Ethanol Rises to Seven-Month High on Lower Output and Corn Costs

Ethanol futures rose to the highest price in seven months as producers tempered output in the face of more expensive corn.

Prices increased as corn, the primary ingredient used to make the fuel, jumped to a nine-month high as the corn-rich Midwest bakes under a heat wave. An Energy Department report today showed ethanol production last week sank to the lowest level since Sept. 23.

“It’s up pretty good,” said Jim Damask, a manager at Biofuelsconnect, a Jupiter, Florida-based alternative energy broker. “You’ve got bad weather for corn, so ethanol’s up on that. We’ve seen producers trimming production because of margins.”

Denatured ethanol for July delivery advanced 4.4 cents, or 1.9 percent, to $2.398 a gallon on the Chicago Board of Trade, the highest price since Dec. 5. Futures have gained 8.9 percent this year.

In cash market trading, ethanol was unchanged in the U.S. Gulf at $2.38 a gallon and in Chicago the additive soared 7.5 cents, or 3.2 percent, to $2.39, according to data compiled by Bloomberg.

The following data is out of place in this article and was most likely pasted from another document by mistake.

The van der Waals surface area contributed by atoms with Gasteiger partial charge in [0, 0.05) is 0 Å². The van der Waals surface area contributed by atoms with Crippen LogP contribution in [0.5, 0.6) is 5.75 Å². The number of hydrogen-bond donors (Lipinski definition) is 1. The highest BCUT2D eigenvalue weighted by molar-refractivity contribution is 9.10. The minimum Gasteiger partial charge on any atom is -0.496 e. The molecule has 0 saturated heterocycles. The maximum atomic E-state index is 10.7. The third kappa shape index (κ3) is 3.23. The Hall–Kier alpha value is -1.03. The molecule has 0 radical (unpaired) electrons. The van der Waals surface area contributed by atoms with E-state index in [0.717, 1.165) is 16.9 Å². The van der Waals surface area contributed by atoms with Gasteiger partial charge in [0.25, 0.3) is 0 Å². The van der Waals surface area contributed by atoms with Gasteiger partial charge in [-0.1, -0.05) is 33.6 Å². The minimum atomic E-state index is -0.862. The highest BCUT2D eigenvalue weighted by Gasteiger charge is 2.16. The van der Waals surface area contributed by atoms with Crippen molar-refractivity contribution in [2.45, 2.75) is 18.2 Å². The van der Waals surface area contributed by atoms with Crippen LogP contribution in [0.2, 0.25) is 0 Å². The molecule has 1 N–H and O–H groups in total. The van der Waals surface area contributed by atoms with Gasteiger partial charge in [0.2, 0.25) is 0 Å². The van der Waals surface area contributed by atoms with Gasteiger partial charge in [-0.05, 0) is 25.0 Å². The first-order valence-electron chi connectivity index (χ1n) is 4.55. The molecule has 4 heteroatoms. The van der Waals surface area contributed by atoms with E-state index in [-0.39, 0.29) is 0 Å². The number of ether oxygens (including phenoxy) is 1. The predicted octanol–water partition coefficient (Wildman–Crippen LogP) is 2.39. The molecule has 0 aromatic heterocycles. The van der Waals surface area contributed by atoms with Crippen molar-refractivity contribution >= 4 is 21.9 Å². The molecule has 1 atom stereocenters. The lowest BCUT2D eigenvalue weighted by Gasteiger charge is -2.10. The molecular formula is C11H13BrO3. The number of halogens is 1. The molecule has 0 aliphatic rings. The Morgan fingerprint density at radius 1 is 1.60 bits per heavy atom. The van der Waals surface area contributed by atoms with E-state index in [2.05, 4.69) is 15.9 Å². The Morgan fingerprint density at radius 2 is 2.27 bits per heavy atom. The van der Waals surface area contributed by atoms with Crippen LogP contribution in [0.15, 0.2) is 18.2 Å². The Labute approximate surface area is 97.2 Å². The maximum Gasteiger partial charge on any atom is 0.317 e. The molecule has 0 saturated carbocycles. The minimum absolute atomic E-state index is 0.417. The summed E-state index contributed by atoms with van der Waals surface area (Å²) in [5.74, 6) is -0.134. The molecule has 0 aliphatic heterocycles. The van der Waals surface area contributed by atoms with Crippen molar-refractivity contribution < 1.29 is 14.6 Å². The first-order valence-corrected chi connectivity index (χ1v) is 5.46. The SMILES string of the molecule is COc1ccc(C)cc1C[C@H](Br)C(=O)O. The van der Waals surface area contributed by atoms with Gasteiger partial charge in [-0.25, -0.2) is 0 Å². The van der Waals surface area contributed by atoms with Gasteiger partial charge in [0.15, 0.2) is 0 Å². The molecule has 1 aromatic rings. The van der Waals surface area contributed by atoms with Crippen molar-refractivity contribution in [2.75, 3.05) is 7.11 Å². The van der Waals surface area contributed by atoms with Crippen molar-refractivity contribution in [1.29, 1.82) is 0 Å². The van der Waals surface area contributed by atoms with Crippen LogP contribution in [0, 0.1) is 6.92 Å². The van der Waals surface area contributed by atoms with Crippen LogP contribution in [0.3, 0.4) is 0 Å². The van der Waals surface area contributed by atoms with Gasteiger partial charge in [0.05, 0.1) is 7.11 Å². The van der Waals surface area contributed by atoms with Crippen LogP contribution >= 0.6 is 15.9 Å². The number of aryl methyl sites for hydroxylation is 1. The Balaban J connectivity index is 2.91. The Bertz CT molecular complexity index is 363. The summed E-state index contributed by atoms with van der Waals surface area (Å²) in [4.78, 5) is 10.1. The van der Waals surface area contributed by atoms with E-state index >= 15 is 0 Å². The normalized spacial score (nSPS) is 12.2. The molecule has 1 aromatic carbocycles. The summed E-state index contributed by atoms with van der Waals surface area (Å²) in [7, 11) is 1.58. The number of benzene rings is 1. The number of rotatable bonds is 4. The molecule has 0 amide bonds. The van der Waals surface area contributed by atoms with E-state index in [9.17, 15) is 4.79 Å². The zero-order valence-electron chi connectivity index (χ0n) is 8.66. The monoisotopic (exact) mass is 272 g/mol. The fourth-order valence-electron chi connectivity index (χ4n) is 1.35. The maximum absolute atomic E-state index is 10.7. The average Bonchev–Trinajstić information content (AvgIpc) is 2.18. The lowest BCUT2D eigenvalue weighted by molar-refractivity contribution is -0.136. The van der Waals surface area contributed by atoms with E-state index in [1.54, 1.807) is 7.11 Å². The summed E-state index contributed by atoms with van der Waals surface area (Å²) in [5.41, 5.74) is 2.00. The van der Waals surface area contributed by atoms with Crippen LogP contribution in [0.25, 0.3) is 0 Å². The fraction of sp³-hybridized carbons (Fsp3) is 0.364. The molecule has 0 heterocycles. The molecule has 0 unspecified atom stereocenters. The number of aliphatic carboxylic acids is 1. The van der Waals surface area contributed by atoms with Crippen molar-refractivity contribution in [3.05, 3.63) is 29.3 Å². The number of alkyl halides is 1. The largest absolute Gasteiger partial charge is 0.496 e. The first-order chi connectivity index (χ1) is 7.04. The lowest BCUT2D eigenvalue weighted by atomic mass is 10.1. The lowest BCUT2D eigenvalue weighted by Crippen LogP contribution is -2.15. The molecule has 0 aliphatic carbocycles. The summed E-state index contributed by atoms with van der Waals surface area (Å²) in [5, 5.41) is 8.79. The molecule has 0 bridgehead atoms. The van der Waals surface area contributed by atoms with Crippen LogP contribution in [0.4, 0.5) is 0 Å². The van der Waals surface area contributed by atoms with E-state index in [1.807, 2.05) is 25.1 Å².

Ethanol on the West Coast added 6 cents, or 2.5 percent, to $2.50 a gallon and in New York the biofuel surged 5.5 cents, or 2.3 percent, to $2.46.

Corn for December delivery surged 36.75 cents, or 5.5 percent, to $7.1125 a bushel in Chicago. One bushel makes at least 2.75 gallons of ethanol.

Production of ethanol slipped 2.9 percent to 857,000 barrels a day last week. That’s both the biggest drop and lowest amount since Sept. 23.

To contact the reporter on this story: Mario Parker in Chicago at mparker22@bloomberg.net

To contact the editor responsible for this story: Dan Stets at dstets@bloomberg.net

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